Last time we checked in with OSU’s Elizabeth Helman, she was directing the successful Bard in the Quad series for the university. Now she’s back with a production of the great playwright Arthur Miller’s After the Fall, an autobiographical and abstract play by the writer of dozens of classic plays and films, including Death of a Salesman, The Price, The Crucible, and The Misfits. This play is an unusual and divisive piece that takes place mostly in the writer’s memories.
The play concerns a lawyer named Quentin, who is very transparently a representation of Miller himself. To make sure this is not missed, the young actor playing Quentin was dressed as basically a young Arthur Miller: slender, with thick rimmed glasses and a suit.
Then, as in Miller’s own life, Quentin reminisces on his first, second, and third wives, and the respective anxieties and troubles between him and them.
Quentin was admirably brought to life by a talented young actor named Joseph Workman, who really had to carry a lot of weight here, essentially doing double duty as narrator and star. He was on stage for the entirety of the performance, which in itself is not an easy feat.
The play is notable for many reasons, but two of the most interesting are some of the real life representations within.
Aside from Miller, the character Maggie, his second wife, is clearly his second wife in real life, Marilyn Monroe. At the time of the play’s release in 1964, her death by apparent suicide was still fresh in people’s minds, having happened only two years earlier. The character of Maggie caused a minor scandal, as the play depicts her in a less than flattering light.
It also depicts her in all her frailty and addiction-addled mania quite admirably. Alycia Olivar played the role beautifully, although it was one of the roles where the age of the cast was somewhat of a hindrance. It’s hard to see the boozy, by that time 36-year-old, Monroe in the young Olivar.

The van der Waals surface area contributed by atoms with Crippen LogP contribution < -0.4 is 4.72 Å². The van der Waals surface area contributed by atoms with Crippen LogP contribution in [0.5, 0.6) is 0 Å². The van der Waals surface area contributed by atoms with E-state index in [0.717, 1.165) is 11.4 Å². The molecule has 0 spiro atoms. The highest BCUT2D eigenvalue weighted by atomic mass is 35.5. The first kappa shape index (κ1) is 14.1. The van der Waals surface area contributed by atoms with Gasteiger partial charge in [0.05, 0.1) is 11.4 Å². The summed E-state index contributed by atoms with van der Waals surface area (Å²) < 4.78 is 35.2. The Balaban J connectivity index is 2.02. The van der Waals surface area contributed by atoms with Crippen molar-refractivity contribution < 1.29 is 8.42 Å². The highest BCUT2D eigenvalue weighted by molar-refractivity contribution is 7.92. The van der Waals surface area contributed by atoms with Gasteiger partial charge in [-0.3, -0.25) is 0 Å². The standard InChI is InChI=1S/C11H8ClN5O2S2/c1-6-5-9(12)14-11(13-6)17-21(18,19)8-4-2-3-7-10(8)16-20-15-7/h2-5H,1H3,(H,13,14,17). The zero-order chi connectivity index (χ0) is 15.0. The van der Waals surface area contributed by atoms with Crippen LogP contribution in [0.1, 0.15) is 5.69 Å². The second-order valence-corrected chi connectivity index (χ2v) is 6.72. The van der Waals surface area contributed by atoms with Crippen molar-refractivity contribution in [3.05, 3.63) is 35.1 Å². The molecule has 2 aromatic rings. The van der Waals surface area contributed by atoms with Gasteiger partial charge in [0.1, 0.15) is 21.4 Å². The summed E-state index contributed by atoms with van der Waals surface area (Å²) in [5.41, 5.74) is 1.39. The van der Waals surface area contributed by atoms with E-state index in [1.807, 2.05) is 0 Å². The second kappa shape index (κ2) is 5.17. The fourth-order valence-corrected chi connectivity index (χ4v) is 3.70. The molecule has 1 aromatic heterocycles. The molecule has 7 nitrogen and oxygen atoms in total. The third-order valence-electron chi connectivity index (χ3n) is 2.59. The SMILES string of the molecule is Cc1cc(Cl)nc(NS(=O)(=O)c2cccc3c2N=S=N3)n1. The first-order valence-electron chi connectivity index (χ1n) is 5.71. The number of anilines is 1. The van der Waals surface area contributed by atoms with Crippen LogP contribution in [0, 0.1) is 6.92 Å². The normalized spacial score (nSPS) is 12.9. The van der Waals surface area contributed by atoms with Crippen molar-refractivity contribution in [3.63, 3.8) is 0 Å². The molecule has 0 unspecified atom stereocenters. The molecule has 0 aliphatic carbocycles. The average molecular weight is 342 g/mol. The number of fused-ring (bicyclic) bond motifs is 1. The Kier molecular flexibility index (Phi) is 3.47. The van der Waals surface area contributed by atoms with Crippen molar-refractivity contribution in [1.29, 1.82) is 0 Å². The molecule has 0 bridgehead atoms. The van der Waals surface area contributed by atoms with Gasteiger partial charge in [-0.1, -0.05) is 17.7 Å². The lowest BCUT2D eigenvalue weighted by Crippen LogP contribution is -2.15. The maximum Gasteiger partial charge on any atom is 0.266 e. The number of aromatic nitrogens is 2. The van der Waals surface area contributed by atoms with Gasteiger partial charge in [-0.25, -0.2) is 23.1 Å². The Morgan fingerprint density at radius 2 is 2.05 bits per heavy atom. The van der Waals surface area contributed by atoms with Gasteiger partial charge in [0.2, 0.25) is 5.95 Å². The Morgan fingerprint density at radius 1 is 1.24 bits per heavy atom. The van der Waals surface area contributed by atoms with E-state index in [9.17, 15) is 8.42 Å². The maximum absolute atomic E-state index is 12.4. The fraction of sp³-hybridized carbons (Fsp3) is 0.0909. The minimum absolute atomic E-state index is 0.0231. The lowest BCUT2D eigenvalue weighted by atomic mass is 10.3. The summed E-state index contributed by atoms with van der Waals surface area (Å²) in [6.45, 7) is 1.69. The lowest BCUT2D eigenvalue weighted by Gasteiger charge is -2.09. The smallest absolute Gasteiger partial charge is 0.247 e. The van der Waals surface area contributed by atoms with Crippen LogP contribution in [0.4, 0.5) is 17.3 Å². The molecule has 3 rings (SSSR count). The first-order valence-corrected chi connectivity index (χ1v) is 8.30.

The scenes with her are a fascinating glimpse that we don’t always get into the mind of men like Miller, who in real life married Monroe after having an affair with her only to have the relationship end shortly before her death.
The other interesting real life representation is the rather minor character of Mickey, played by Jonathan Thompson.
This character is clearly meant to be Elia Kazan, the brilliant and legendary director of On the Waterfront, who was a friend and collaborator of Arthur Miller’s. Both men testified before the government’s House Un-American Activities Committee (HUAC), although Miller declined to name others who he knew to have been communists or communist sympathizers, while Kazan did.
The men were close and Kazan had directed several Miller plays on Broadway, including Death of a Salesman and All My Sons. The episode with HUAC complicated their relationship, and after Kazan testified in 1952, they didn’t speak for years. Still, Kazan directed the premier of After the Fall on Broadway in 1964.
All of this rich, interesting history makes the slick, professionally realized OSU production of After the Fall even more enjoyable. Catch it before it’s gone.
After the Fall is playing at Withycombe Hall main stage at OSU, with remaining performances on Thursday, Nov. 21 and Friday, Nov. 22 at 7:30 p.m. and Sunday, Nov. 24 at 2 p.m.
by Ygal Kaufman